Opinion: New Zealandís Olympic performance satisfactory, but not ground-breaking

Opinion: New Zealandís Olympic performance satisfactory, but not ground-breaking

Whether it was the overhyping of the media, or failure to perform on the biggest stage, I think it’s fair to say that New Zealand’s performance at the Olympics so far has been a bit underwhelming. At the time of writing, New Zealand has eight medals, consisting of two gold and six silver. Having heard talk of a record-breaking medal haul, and even the possibility of doubling the amount we won four years ago, one feels a bit let down. However, there has been a number of brilliant performances from our athletes that made our nation proud. For that reason, these games can still be seen as a success.

Before the games started in Rio, the NZHerald predicted that we could come away with a total of 32 medals. Having watched the first week of competition, it’s safe to say that will not be happening. It seems that a more realistic target was the 14 set by High Performance Sport NZ. Of course, by the time this goes to print, the landscape of NZ’s Olympic effort will have changed drastically from what it is now. Therefore, I will only analyse the performances of those that have already competed. For me a good performance does not always have to end in a medal. The ability to step up on the big stage and record a personal best, break a national record, or exceed expectation is how I judge it. We have had many athletes that have performed extremely well in their events, despite not making the podium. However, there have been others that have underperformed. Unfortunately, many of these athletes were expected to be on the podium.

First, let’s look at those that exceeded expectations. Most notably, Natalie Rooney and Luuka Jones came from virtually nowhere to both win silver medals. In other events, Dylan Schmidt surprised everyone by coming 7th in the trampoline; Zane Robertson broke a 39-year-old national record in his 12th place finish in the 10000m; swimmers Corey Main and Bradlee Ashby broke personal bests; while the men’s cycling sprint team broke the Olympic record in the semi-finals, before Great Britain did the same to win the gold medal in the final. While not all walked away with a medal, all of these athletes rose to the occasion and performed to their absolute best, a feat we should be very proud of.

But there are always two sides of sport. Despite many of our athletes coming into the games as medal favourites, some seem to have gotten overwhelmed by the occasion and come away with disappointing results. No one has had a worse competition than swimmer Lauren Boyle. Having won two silver medals at the world championships last year behind the freight-train of Katie Ledecky, it seemed that Boyle would easily be able to give NZ its first swimming medal since Danyon Loader won gold 20 years ago. Yet she didn’t even get out of the heats in either event, blaming illness as the reason for her poor showing. In a similar vein was the men’s sevens team, who suffered an embarrassing opening loss against Japan, before scraping through to the quarter-finals and bowing out against Fiji.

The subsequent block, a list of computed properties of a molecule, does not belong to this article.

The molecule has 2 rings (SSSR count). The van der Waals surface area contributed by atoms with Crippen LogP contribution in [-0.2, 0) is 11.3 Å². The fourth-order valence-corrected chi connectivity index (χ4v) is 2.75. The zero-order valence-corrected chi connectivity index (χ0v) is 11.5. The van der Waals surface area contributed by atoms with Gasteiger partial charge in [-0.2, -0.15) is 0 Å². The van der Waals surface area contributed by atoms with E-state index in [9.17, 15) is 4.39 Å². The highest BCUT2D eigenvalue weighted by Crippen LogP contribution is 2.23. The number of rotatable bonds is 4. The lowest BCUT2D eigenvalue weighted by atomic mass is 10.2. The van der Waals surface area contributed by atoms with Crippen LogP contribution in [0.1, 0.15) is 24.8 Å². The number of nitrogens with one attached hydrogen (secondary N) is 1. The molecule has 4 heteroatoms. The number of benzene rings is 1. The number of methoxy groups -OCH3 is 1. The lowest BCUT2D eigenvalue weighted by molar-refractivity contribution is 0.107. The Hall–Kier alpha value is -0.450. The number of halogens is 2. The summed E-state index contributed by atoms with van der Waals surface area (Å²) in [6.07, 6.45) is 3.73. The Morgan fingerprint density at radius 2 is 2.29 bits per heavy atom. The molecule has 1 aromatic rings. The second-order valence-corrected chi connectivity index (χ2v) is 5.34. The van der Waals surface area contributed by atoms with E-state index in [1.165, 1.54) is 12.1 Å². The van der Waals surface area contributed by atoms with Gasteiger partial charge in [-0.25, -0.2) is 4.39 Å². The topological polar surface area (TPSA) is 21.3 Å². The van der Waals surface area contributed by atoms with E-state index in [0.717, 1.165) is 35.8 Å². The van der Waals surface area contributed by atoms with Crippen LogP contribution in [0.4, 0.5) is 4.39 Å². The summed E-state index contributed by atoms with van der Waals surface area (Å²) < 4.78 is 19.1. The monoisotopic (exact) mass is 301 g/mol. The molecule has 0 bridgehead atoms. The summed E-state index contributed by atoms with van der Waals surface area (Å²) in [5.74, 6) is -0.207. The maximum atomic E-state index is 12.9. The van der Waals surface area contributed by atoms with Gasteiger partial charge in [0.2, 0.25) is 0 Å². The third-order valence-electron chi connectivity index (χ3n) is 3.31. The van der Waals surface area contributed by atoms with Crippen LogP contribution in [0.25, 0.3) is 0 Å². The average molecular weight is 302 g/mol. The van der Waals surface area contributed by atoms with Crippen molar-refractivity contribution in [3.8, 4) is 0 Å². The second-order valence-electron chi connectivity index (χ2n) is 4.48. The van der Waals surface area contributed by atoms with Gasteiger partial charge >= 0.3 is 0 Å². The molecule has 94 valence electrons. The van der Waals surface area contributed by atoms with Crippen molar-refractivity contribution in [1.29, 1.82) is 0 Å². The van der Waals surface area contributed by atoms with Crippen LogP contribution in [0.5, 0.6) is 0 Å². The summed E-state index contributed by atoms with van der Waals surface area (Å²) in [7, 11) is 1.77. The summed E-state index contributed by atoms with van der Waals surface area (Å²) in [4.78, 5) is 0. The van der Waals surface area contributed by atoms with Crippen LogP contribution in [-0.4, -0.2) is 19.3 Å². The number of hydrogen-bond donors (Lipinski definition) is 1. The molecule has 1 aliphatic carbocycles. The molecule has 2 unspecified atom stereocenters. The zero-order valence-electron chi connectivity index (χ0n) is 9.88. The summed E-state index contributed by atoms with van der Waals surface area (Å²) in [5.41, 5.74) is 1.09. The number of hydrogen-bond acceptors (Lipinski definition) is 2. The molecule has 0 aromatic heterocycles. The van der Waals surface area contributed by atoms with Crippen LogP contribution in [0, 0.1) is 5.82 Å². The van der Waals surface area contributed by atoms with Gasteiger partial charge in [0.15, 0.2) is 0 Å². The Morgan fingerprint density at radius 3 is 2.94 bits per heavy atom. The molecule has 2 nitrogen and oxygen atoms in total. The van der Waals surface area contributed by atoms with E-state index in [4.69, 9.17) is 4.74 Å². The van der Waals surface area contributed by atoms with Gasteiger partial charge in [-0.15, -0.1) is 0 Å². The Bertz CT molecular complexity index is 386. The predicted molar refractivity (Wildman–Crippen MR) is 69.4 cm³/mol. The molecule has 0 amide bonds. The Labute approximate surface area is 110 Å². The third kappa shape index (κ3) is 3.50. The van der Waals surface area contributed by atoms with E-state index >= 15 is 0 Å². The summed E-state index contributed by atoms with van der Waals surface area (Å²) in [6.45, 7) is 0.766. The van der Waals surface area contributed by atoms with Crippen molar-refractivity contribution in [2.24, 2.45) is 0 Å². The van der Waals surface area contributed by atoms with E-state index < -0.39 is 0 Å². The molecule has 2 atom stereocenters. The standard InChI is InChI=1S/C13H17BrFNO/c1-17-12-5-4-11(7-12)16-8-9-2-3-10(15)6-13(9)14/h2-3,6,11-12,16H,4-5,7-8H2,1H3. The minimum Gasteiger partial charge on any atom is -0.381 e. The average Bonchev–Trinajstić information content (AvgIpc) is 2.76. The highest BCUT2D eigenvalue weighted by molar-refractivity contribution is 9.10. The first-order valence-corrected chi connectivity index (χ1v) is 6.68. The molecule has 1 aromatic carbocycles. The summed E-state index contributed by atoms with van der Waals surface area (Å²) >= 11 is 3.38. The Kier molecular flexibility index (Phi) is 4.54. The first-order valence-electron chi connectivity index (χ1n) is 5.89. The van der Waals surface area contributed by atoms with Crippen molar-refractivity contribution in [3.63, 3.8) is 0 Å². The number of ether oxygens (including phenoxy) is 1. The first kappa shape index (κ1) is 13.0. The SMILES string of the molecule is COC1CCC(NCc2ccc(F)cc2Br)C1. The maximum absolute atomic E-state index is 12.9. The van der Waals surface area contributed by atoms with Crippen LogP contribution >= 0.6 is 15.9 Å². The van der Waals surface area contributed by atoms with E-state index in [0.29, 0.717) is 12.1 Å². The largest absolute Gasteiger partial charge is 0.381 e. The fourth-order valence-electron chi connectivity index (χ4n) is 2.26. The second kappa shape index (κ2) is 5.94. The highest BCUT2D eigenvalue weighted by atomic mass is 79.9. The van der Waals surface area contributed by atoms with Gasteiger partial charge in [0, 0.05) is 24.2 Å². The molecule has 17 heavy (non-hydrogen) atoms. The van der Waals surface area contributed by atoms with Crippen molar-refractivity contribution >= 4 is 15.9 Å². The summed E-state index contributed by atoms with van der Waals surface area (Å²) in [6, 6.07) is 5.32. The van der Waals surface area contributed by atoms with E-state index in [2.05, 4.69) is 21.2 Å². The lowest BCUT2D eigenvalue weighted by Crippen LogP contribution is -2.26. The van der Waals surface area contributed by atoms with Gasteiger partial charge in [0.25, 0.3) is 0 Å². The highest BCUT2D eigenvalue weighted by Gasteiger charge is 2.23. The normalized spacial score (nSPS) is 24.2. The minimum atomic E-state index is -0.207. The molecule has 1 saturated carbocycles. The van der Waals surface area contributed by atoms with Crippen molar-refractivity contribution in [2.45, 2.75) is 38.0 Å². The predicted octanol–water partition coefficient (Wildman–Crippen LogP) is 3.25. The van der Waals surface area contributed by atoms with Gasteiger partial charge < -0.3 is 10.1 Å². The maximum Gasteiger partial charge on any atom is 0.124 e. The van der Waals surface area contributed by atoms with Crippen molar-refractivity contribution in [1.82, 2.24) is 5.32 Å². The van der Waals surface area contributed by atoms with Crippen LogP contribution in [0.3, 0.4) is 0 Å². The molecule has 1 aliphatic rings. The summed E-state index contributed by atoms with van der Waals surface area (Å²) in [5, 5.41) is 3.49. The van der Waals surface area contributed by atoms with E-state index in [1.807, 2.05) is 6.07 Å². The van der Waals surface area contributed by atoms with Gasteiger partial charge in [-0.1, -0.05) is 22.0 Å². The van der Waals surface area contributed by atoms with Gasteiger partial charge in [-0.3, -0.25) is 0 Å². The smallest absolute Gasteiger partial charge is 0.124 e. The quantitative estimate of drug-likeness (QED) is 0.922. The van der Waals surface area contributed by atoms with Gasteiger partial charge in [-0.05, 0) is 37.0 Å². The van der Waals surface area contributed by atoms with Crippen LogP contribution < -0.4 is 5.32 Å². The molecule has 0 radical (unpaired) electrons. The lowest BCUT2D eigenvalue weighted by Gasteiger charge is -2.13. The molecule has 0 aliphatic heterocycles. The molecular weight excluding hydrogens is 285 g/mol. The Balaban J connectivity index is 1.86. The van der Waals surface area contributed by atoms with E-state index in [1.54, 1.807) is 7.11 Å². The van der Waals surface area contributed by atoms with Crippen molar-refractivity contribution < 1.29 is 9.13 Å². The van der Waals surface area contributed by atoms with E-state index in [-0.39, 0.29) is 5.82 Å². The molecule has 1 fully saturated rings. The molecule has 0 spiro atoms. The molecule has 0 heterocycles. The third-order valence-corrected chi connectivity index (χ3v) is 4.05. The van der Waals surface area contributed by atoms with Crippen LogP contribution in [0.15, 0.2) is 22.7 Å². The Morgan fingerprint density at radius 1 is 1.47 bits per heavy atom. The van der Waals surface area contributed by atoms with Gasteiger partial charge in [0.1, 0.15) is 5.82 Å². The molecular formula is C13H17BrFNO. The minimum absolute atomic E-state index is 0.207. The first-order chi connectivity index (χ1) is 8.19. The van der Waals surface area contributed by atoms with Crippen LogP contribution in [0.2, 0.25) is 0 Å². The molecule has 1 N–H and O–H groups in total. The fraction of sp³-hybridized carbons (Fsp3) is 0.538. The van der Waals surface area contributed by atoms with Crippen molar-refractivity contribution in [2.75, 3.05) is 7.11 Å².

There have been others that I feel have been overhyped by our media, particularly our cycling and rowing contingents. Obviously, we have a few very strong individuals in both sports but the feeling I got before the games was that we were going to sweep the medals in most events we were competing in. That hasn’t been the case. In fact, out of the eleven rowing events we entered in, we have walked away with just three medals, two of which were from those that won four years ago. So far in the cycling we have won just one medal from a possible fifteen in all completed competitions. Such statistics don’t show much of the so-called ‘dominance’ that I was expecting. Which begs the question—are either of the contingents that good, or did our national media overhype them and set unrealistic expectations?

The chance to equal or beat our record medal haul is still on, and it seems that the target set by High Performance Sport NZ was spot on. Unfortunately, for myself and probably others, even if we do walk away with a record amount of medals, I can’t help but feel slightly underwhelmed by our efforts. This is not a shot at the athletes, but at the media who seem to have put our team on the podium like it was a foregone conclusion. Despite this, we should all be extremely proud of our athletes that competed and showcased their talents to the world in Rio. Hopefully we can continue to improve in the years to come.

This article first appeared in Issue 20, 2016.
Posted 10:59am Sunday 21st August 2016 by Sean Nugent.